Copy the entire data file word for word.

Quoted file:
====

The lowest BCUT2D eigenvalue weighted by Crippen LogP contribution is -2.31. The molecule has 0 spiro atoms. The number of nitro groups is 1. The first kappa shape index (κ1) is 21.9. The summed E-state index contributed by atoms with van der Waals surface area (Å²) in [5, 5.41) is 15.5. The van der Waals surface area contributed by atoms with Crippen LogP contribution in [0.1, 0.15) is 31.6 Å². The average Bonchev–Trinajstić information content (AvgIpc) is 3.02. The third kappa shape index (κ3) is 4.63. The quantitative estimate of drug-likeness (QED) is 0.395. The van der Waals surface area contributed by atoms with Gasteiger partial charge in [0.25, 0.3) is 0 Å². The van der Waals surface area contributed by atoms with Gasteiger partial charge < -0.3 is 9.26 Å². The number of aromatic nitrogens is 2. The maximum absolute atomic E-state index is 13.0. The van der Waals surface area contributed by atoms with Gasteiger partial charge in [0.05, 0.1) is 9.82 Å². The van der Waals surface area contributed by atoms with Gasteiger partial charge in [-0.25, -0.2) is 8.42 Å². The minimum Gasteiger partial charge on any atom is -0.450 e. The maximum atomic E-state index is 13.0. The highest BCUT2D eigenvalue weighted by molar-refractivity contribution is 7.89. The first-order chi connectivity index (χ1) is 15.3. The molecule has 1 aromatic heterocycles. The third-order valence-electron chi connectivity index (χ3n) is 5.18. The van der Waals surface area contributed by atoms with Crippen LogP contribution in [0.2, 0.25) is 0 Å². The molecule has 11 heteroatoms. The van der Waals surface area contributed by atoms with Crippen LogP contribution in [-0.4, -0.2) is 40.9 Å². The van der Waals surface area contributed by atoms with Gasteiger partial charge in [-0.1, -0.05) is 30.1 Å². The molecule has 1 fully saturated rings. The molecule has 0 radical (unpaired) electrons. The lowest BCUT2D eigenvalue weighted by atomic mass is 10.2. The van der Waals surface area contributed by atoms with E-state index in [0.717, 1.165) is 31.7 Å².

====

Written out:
The lowest BCUT2D eigenvalue weighted by Crippen LogP contribution is -2.31. The molecule has 0 spiro atoms. The number of nitro groups is 1. The first kappa shape index (κ1) is 21.9. The summed E-state index contributed by atoms with van der Waals surface area (Å²) in [5, 5.41) is 15.5. The van der Waals surface area contributed by atoms with Crippen LogP contribution in [0.1, 0.15) is 31.6 Å². The average Bonchev–Trinajstić information content (AvgIpc) is 3.02. The third kappa shape index (κ3) is 4.63. The quantitative estimate of drug-likeness (QED) is 0.395. The van der Waals surface area contributed by atoms with Gasteiger partial charge in [0.25, 0.3) is 0 Å². The van der Waals surface area contributed by atoms with Gasteiger partial charge < -0.3 is 9.26 Å². The number of aromatic nitrogens is 2. The maximum absolute atomic E-state index is 13.0. The van der Waals surface area contributed by atoms with Gasteiger partial charge in [0.05, 0.1) is 9.82 Å². The van der Waals surface area contributed by atoms with Gasteiger partial charge in [-0.25, -0.2) is 8.42 Å². The minimum Gasteiger partial charge on any atom is -0.450 e. The maximum atomic E-state index is 13.0. The highest BCUT2D eigenvalue weighted by molar-refractivity contribution is 7.89. The first-order chi connectivity index (χ1) is 15.3. The molecule has 1 aromatic heterocycles. The third-order valence-electron chi connectivity index (χ3n) is 5.18. The van der Waals surface area contributed by atoms with Crippen LogP contribution in [0.2, 0.25) is 0 Å². The molecule has 11 heteroatoms. The van der Waals surface area contributed by atoms with Crippen LogP contribution in [-0.4, -0.2) is 40.9 Å². The van der Waals surface area contributed by atoms with Gasteiger partial charge in [-0.1, -0.05) is 30.1 Å². The molecule has 1 fully saturated rings. The molecule has 0 radical (unpaired) electrons. The lowest BCUT2D eigenvalue weighted by atomic mass is 10.2. The van der Waals surface area contributed by atoms with E-state index in [0.717, 1.165) is 31.7 Å².